Thomas first argues the district court erred in denying his motion to suppress evidence seized from his car because the officers lacked a reasonable basis to make an investigative stop. "We review the district court's factual findings and determinations concerning the circumstances justifying the stop of the vehicle under the clearly erroneous standard." United States v. Wantland, 754 F.2d 268, 270 (8th Cir.1985) (per curiam). It is well-established that a limited investigative stop of a vehicle by law enforcement officials, without a warrant, "is permissible under the fourth amendment in limited circumstances." United States v. Peoples, 925 F.2d 1082, 1086 (8th Cir.), cert. denied, --- U.S. ----, 112 S.Ct. 370, 116 L.Ed.2d 322 (1991). Police officers are justified in stopping a vehicle for investigatory reasons if they have a "reasonable, articulable suspicion that the person has been, is, or is about to be engaged in criminal activity." Wantland, 754 F.2d at 270 (quoting United States v. Place, 462 U.S. 696, 103 S.Ct. 2637, 77 L.Ed.2d 110 (1983)). In making that determination we must consider "the totality of circumstances--the whole picture must be taken into account." Id. (quoting United States v. Cortez, 449 U.S. 411, 417, 101 S.Ct. 690, 695, 66 L.Ed.2d 621 (1981). The officers testified that they had a residence under surveillance for a robbery suspect who was known to frequent the residence. Thomas, who appeared to match the robbery suspect's description, went into the residence and left a brief time later. The district court's finding that the officers were justified in stopping Thomas' vehicle was not clearly erroneous. The officers believed that Thomas matched the robbery suspect's description and they had a "reasonable, articulable suspicion that criminal activity may be afoot." United States v. Miller, 974 F.2d 953, 956 (8th Cir.1992). Once officers make a valid investigative stop, they "may check for weapons and may take any additional steps 'reasonably necessary to protect their personal safety and to maintain the status quo during the course of the stop.' " United States v. Saffeels, 982 F.2d 1199, 1205 (8th Cir.1992), petition for cert. filed, No. 92-8022 (March 18, 1993) (quoting United States v. Hensley, 469 U.S. 221, 235, 105 S.Ct. 675, 683, 83 L.Ed.2d 604 (1985). After stopping Thomas, Officer Johnson noticed the strong smell of PCP on Thomas' breath and also noticed that Thomas' car did not have a city sticker. Thomas volunteered to retrieve the registration documents from his vehicle, but before doing so, he alerted the officers that he had a gun in his glove compartment. At this point Officer Johnson had a reasonable belief that Thomas may gain control over the gun, and Johnson was justified in searching the glove compartment. Once Officer Johnson opened the compartment and retrieved a loaded semiautomatic weapon, he clearly had probable cause to arrest Thomas. Id. at 1206.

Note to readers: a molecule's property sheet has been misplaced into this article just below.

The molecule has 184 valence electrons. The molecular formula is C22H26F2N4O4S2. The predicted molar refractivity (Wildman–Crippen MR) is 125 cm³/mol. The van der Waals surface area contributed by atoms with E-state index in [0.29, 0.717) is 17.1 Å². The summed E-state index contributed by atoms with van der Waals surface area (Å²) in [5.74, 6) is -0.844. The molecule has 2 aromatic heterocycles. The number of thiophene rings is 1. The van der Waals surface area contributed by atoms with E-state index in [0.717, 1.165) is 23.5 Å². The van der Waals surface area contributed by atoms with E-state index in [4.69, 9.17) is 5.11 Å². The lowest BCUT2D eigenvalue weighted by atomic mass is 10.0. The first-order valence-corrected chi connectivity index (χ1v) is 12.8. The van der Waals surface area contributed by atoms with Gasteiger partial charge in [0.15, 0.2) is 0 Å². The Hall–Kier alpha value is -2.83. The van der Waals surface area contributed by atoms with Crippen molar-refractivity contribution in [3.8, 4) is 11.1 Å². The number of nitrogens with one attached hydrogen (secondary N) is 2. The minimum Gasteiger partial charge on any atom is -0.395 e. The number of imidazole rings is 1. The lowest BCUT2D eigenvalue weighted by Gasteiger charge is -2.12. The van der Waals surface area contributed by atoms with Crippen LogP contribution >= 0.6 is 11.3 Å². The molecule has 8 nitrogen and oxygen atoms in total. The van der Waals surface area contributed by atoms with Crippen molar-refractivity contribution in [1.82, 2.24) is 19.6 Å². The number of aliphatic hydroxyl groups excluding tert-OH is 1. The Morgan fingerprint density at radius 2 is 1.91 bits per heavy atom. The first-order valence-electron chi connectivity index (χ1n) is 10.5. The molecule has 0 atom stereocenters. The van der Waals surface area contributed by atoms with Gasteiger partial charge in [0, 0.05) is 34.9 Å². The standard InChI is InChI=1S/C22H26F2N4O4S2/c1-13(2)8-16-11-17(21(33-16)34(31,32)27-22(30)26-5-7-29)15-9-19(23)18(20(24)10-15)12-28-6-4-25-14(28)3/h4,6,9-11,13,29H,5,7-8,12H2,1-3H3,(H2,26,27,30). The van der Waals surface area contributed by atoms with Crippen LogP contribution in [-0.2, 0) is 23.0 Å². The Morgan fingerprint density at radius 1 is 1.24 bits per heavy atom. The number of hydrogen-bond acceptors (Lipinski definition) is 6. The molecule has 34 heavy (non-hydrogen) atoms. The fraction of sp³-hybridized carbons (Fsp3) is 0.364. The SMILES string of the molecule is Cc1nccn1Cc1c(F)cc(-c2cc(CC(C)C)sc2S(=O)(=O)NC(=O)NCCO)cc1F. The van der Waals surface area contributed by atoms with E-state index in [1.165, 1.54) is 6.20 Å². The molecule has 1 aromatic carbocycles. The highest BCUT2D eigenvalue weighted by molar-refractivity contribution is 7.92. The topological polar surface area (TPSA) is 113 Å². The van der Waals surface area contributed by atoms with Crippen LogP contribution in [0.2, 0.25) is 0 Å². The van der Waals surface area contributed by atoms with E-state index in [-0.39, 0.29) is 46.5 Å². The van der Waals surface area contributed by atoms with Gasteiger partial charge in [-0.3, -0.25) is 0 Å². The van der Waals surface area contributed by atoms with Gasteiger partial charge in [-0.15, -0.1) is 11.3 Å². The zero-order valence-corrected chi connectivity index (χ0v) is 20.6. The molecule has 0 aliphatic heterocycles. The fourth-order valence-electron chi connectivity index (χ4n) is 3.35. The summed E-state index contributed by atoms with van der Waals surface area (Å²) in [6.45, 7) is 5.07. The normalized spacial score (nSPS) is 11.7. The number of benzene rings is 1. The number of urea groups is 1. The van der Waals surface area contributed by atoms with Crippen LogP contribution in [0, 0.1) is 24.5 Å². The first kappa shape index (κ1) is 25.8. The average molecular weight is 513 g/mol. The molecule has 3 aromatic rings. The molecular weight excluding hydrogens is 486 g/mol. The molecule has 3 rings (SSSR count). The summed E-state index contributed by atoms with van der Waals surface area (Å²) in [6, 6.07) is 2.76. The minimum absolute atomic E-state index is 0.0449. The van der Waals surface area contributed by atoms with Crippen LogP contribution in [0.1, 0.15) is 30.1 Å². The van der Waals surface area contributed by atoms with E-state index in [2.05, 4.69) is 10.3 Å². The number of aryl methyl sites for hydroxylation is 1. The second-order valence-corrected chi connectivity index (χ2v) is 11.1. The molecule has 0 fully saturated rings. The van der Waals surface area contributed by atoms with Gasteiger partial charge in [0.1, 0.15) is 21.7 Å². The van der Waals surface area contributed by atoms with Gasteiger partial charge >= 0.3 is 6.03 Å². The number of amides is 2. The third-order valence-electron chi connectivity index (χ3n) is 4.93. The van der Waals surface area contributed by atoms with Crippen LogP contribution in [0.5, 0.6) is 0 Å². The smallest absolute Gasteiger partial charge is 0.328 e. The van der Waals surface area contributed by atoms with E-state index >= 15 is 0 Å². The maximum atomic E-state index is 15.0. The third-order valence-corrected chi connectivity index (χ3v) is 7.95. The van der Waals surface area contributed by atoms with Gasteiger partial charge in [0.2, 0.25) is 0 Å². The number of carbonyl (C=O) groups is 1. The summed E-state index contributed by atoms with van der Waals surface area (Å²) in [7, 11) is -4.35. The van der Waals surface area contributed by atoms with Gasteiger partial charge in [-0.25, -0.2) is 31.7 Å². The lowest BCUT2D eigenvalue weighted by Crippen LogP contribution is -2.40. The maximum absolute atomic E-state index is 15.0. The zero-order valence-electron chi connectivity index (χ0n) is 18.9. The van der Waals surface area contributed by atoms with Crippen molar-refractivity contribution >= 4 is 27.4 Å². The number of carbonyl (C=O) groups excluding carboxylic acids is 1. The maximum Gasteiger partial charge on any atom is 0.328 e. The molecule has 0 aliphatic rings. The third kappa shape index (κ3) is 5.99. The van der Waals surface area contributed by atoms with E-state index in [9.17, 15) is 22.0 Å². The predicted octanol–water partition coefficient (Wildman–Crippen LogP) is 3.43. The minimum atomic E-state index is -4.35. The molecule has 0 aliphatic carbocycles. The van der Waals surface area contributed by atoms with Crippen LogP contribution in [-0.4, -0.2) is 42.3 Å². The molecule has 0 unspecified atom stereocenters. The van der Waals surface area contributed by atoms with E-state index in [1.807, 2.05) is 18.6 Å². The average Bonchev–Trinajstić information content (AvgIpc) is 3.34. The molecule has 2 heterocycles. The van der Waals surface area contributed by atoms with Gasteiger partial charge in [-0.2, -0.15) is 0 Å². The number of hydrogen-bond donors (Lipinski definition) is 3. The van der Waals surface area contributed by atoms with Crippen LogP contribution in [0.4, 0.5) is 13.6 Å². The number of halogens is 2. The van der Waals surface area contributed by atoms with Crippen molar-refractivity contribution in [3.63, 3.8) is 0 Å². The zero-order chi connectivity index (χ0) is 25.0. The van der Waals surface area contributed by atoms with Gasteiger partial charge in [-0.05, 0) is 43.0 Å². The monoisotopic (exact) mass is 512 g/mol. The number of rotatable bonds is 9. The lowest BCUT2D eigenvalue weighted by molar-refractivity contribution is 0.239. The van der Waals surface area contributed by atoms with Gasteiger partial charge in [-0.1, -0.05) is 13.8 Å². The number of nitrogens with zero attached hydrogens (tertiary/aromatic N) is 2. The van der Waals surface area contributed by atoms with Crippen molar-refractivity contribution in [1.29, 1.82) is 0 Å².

We also reject Thomas' contention that evidence seized after his arrest was the fruit of the poisonous tree. See Wong Sun v. United States, 371 U.S. 471, 487-88, 83 S.Ct. 407, 417-18, 9 L.Ed.2d 441 (1963). After Johnson arrested Thomas he ordered a tow truck and conducted a standard inventory search of the car, which revealed the bottle of PCP and the packages of cocaine. Inventory searches must be reasonable and "be conducted pursuant to standard police procedures." United States v. Davis, 882 F.2d 1334, 1339 (8th Cir.1989), cert. denied sub nom. Harris v. United States, 494 U.S. 1027, 110 S.Ct. 1472, 108 L.Ed.2d 610 (1990). The record indicates that the inventory search was done according to "reasonable police regulations" and was "administered in good faith." Colorado v. Bertine, 479 U.S. 367, 374, 107 S.Ct. 738, 742, 93 L.Ed.2d 739 (1987). Thus, the district court properly denied Thomas' motion to suppress the evidence seized during the investigative stop and the subsequent inventory search of Thomas' car.